President Barack Obama has proclaimed “March is American Red Cross Month,” upholding a tradition that began nearly 70 years ago.
During the very first March proclaimed as Red Cross Month, America was embattled in war abroad and fighting its way out of economic turmoil at home. It was 1943 and many were struggling. Still, with mounting adversity, America came together in support of the humanitarian mission of the Red Cross. This support continues today.
“After more than 130 years of providing humanitarian relief at home and abroad, the American Red Cross remains a reflection of the compassion and generosity central to our national identity,” states the 2012 Presidential Proclamation. “As we celebrate American Red Cross Month, let us resolve to preserve and renew that humanitarian impulse to save, to serve, and to build, and carry it forward in the year to come.
It was just last March that an earthquake and tsunami struck without warning in Japan, causing tremendous loss and heartache. In the aftermath, the American Red Cross provided hundreds of millions of dollars toward relief and recovery efforts to help those affected. These efforts are helping to improve living conditions for families who lost their homes and to rebuild needed hospitals and a nursing school.
Read the one year update on Red Cross relief and recovery efforts in Japan here.
Not long after the horrific disaster in Japan, tornadoes hit, floodwaters crept higher and wildfires ignited here at home in one of the busiest spring seasons the Red Cross experienced in decades. Shelters were opened. Meals, water and supplies were delivered. And comfort was found in the embrace of Red Cross workers.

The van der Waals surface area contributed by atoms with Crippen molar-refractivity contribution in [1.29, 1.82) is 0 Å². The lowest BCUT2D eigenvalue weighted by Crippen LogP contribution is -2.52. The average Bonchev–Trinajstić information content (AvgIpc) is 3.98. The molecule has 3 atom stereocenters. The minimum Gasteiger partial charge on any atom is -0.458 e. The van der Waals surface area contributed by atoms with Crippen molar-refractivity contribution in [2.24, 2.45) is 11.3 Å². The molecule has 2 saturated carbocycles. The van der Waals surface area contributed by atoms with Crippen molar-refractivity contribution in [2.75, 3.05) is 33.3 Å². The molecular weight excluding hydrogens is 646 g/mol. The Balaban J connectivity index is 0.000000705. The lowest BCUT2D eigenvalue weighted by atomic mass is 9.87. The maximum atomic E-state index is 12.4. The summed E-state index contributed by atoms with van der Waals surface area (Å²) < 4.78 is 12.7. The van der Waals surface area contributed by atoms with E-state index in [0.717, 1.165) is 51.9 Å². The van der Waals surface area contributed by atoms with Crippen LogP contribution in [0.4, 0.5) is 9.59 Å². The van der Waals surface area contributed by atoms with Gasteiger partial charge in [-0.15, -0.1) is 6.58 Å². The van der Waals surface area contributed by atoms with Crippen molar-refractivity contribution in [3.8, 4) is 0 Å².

To learn more about our disaster relief efforts across the country, read the one year report here.
These tragedies at home and abroad, often strike with little warning. March is a reminder of the Red Cross mission to prevent, prepare for, and respond to emergencies. While the Red Cross is most visible during times of disaster, the work continues year-round.
Every year, the Red Cross:
- Responds to nearly 70,000 disasters
- Teaches more than 4 million people how to prepare for disaster Engages more than half a million people as Red Cross volunteers
- Trains more than 9 million people in first aid, water safety and other skills to help save lives such as CPR and use of AEDs Collects 6.3 million units of blood from roughly 3.7 million volunteer donors
- Provides services to more than 400,000 military members, veterans and civilians
- Helps nearly 150 million people through disaster management and disease prevention activities
- Reconnects more than 1,000 families separated by war and disaster around the world
Since 1881, the Red Cross has provided lifesaving services across the country and around the world thanks to the generosity of the American public that has always reached into their own pocket to help their neighbor in need.
After President Franklin Delano Roosevelt declared the month of March “Red Cross Month” in 1943, the Red Cross raised the largest amount ever aimed for in one campaign by any American organization. Roosevelt called it the “greatest single crusade of mercy in all of history.” Today, the American Red Cross continues to be that symbol of mercy, providing help and hope down the street, across the country and around the world.